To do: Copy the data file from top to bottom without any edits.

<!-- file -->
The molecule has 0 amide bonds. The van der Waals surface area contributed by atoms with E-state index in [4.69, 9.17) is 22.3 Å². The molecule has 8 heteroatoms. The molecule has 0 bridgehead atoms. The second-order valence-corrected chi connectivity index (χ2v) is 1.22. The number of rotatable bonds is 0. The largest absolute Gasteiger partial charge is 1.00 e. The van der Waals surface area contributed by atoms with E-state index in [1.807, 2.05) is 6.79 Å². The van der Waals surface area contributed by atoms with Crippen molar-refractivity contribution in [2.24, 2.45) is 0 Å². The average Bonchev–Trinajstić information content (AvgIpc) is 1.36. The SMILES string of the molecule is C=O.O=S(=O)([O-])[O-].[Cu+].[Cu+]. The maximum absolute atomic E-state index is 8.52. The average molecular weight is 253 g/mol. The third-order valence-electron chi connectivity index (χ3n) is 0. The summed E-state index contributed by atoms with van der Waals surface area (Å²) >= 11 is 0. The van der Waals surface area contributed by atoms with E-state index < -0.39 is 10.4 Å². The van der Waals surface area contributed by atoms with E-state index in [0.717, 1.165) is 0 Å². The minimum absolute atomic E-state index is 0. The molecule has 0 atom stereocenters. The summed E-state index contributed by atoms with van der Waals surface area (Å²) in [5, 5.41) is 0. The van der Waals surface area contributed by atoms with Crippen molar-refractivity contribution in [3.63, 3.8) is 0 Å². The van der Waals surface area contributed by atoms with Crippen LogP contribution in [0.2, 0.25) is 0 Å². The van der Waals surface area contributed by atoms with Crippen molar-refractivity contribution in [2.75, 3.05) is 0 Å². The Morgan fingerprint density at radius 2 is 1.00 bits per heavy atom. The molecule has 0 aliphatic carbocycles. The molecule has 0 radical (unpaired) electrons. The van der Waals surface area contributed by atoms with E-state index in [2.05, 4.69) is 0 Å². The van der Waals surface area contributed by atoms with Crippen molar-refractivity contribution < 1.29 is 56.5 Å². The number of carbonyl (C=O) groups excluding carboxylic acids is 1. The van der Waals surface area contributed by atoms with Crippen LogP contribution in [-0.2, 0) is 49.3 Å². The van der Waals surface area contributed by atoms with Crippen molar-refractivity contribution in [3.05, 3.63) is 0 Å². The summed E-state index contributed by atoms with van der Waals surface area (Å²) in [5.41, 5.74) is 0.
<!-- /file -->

The molecule has 0 amide bonds. The van der Waals surface area contributed by atoms with E-state index in [4.69, 9.17) is 22.3 Å². The molecule has 8 heteroatoms. The molecule has 0 bridgehead atoms. The second-order valence-corrected chi connectivity index (χ2v) is 1.22. The number of rotatable bonds is 0. The largest absolute Gasteiger partial charge is 1.00 e. The van der Waals surface area contributed by atoms with E-state index in [1.807, 2.05) is 6.79 Å². The van der Waals surface area contributed by atoms with Crippen molar-refractivity contribution in [2.24, 2.45) is 0 Å². The average Bonchev–Trinajstić information content (AvgIpc) is 1.36. The SMILES string of the molecule is C=O.O=S(=O)([O-])[O-].[Cu+].[Cu+]. The maximum absolute atomic E-state index is 8.52. The average molecular weight is 253 g/mol. The third-order valence-electron chi connectivity index (χ3n) is 0. The summed E-state index contributed by atoms with van der Waals surface area (Å²) >= 11 is 0. The van der Waals surface area contributed by atoms with E-state index < -0.39 is 10.4 Å². The van der Waals surface area contributed by atoms with E-state index in [0.717, 1.165) is 0 Å². The minimum absolute atomic E-state index is 0. The molecule has 0 atom stereocenters. The summed E-state index contributed by atoms with van der Waals surface area (Å²) in [5, 5.41) is 0. The van der Waals surface area contributed by atoms with Crippen molar-refractivity contribution in [3.63, 3.8) is 0 Å². The van der Waals surface area contributed by atoms with Crippen LogP contribution in [0.2, 0.25) is 0 Å². The van der Waals surface area contributed by atoms with Crippen molar-refractivity contribution in [2.75, 3.05) is 0 Å². The Morgan fingerprint density at radius 2 is 1.00 bits per heavy atom. The molecule has 0 aliphatic carbocycles. The molecule has 0 radical (unpaired) electrons. The van der Waals surface area contributed by atoms with E-state index in [2.05, 4.69) is 0 Å². The van der Waals surface area contributed by atoms with Crippen molar-refractivity contribution < 1.29 is 56.5 Å². The number of carbonyl (C=O) groups excluding carboxylic acids is 1. The van der Waals surface area contributed by atoms with Crippen LogP contribution in [-0.2, 0) is 49.3 Å². The van der Waals surface area contributed by atoms with Crippen molar-refractivity contribution in [3.05, 3.63) is 0 Å². The summed E-state index contributed by atoms with van der Waals surface area (Å²) in [5.41, 5.74) is 0.